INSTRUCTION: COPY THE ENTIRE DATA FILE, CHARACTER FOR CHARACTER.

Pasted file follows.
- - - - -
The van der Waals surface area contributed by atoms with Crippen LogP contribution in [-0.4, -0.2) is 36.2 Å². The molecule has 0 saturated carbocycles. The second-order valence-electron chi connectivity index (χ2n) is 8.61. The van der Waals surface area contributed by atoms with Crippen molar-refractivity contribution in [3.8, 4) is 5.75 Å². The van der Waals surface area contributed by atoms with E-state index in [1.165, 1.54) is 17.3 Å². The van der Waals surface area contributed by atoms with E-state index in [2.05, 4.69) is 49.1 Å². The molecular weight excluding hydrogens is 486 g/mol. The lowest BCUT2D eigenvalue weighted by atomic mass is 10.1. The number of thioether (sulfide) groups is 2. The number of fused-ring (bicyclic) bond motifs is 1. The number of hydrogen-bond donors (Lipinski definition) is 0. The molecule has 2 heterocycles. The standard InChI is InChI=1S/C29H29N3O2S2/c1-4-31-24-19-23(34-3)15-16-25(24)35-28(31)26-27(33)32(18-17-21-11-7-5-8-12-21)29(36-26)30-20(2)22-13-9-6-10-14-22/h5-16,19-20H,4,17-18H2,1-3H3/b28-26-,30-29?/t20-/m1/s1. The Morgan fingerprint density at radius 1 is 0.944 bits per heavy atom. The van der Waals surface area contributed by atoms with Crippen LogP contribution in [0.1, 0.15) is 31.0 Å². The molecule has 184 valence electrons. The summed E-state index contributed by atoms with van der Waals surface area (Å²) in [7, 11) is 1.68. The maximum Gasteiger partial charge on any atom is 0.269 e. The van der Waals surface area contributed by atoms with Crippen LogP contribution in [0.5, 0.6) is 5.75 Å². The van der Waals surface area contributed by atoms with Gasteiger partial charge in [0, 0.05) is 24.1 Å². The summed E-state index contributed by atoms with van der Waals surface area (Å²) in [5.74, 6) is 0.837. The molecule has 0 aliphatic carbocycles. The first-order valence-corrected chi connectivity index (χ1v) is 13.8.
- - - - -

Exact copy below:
The van der Waals surface area contributed by atoms with Crippen LogP contribution in [-0.4, -0.2) is 36.2 Å². The molecule has 0 saturated carbocycles. The second-order valence-electron chi connectivity index (χ2n) is 8.61. The van der Waals surface area contributed by atoms with Crippen molar-refractivity contribution in [3.8, 4) is 5.75 Å². The van der Waals surface area contributed by atoms with E-state index in [1.165, 1.54) is 17.3 Å². The van der Waals surface area contributed by atoms with E-state index in [2.05, 4.69) is 49.1 Å². The molecular weight excluding hydrogens is 486 g/mol. The lowest BCUT2D eigenvalue weighted by atomic mass is 10.1. The number of thioether (sulfide) groups is 2. The number of fused-ring (bicyclic) bond motifs is 1. The number of hydrogen-bond donors (Lipinski definition) is 0. The molecule has 2 heterocycles. The standard InChI is InChI=1S/C29H29N3O2S2/c1-4-31-24-19-23(34-3)15-16-25(24)35-28(31)26-27(33)32(18-17-21-11-7-5-8-12-21)29(36-26)30-20(2)22-13-9-6-10-14-22/h5-16,19-20H,4,17-18H2,1-3H3/b28-26-,30-29?/t20-/m1/s1. The Morgan fingerprint density at radius 1 is 0.944 bits per heavy atom. The van der Waals surface area contributed by atoms with Crippen LogP contribution in [0.1, 0.15) is 31.0 Å². The molecule has 184 valence electrons. The summed E-state index contributed by atoms with van der Waals surface area (Å²) in [7, 11) is 1.68. The maximum Gasteiger partial charge on any atom is 0.269 e. The van der Waals surface area contributed by atoms with Crippen LogP contribution in [0.5, 0.6) is 5.75 Å². The van der Waals surface area contributed by atoms with Gasteiger partial charge in [0, 0.05) is 24.1 Å². The summed E-state index contributed by atoms with van der Waals surface area (Å²) in [5.74, 6) is 0.837. The molecule has 0 aliphatic carbocycles. The first-order valence-corrected chi connectivity index (χ1v) is 13.8.